Social Security Benefits–Safe From Creditors? Your Own Banker?

The rule is simple. No creditor (other than the IRS) can seize your social security benefits for payment of debts. But does this mean your benefits are asset protected in all events? The good news is that for the most part your benefits are protected. A notice of levy served on the government to intercept the payments will be given no effect. However, what are the creditor’s rights if the benefits are direct deposited into a bank account? Social Security law states that the benefits cannot be reached by creditors…which is interpreted to mean the creditor cannot access the funds even after they are deposited in the recipient’s bank account. To insure maximum creditor protection, dedicate the bank account solely for receipt of social security benefits and do not commingle assets.

Unfortunately, there is a hidden danger lurking. Creditors will routinely garnish bank accounts as part of their collection procedure having no knowledge of whether the bank account contains social security benefits. When the account holder is given notice of the garnishment and advises the bank that the account consists solely of social security benefits, the bank will not turn over the assets. Indeed, if this was the end of it the system would appear to work. However, it is not the end…far from it. When the banks receive the garnishment order they immediately freeze the account.The bank often charges a processing fee for freezing the account as well as overdraft fees on checks that are bounced because the funds are frozen. The episode can add up to hundreds of dollars being taken by the bank even though the garnishment itself is ineffective.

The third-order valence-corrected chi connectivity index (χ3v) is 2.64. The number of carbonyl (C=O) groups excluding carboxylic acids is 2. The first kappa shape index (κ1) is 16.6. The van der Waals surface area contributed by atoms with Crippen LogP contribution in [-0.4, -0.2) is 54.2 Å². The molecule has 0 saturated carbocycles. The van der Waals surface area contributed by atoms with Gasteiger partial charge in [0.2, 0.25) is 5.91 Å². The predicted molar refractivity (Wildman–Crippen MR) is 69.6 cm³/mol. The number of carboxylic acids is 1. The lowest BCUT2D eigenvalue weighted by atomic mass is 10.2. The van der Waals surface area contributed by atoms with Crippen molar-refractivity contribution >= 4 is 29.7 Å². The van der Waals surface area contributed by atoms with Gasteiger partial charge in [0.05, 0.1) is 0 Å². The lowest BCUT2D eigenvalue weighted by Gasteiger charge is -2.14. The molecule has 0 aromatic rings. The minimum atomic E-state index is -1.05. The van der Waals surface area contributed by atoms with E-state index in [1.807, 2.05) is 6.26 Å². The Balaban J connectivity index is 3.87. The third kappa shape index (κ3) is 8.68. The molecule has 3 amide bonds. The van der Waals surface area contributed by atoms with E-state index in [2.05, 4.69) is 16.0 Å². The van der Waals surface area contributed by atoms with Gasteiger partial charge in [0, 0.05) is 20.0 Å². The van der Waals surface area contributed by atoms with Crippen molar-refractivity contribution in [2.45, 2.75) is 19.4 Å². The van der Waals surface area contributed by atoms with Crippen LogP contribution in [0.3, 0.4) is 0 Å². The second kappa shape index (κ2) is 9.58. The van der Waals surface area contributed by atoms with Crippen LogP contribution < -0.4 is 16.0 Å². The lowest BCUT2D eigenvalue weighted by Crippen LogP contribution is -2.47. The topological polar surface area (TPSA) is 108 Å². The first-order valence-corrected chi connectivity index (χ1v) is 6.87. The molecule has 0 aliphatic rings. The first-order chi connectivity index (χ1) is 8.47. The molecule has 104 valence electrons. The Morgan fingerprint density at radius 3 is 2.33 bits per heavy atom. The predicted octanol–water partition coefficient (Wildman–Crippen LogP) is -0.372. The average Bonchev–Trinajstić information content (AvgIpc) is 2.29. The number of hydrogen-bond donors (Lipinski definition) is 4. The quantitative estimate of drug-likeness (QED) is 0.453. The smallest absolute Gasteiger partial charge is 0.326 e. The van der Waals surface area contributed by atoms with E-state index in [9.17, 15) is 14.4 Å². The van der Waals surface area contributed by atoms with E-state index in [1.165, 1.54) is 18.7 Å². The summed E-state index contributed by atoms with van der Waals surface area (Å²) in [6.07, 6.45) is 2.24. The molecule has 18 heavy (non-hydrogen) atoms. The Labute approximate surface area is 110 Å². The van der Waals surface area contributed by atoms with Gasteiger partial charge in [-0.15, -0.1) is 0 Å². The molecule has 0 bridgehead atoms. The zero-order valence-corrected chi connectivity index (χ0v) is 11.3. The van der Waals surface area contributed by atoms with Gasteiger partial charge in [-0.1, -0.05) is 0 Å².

The good news is that the US Treasury is promulgating rules to limit the fees a bank can charge under the circumstances described. Also, the banks will now be obligated to investigate whether the account has been the recipient of social security benefits within the last 45 days and, if so, will be prohibited from freezing the entire account. Perhaps something like $2,200 will remain available to the accountholder to pay her bills. While the rules will certainly improve things for debtors receiving social security, it remains an imperfect system when garnishments are ordered.

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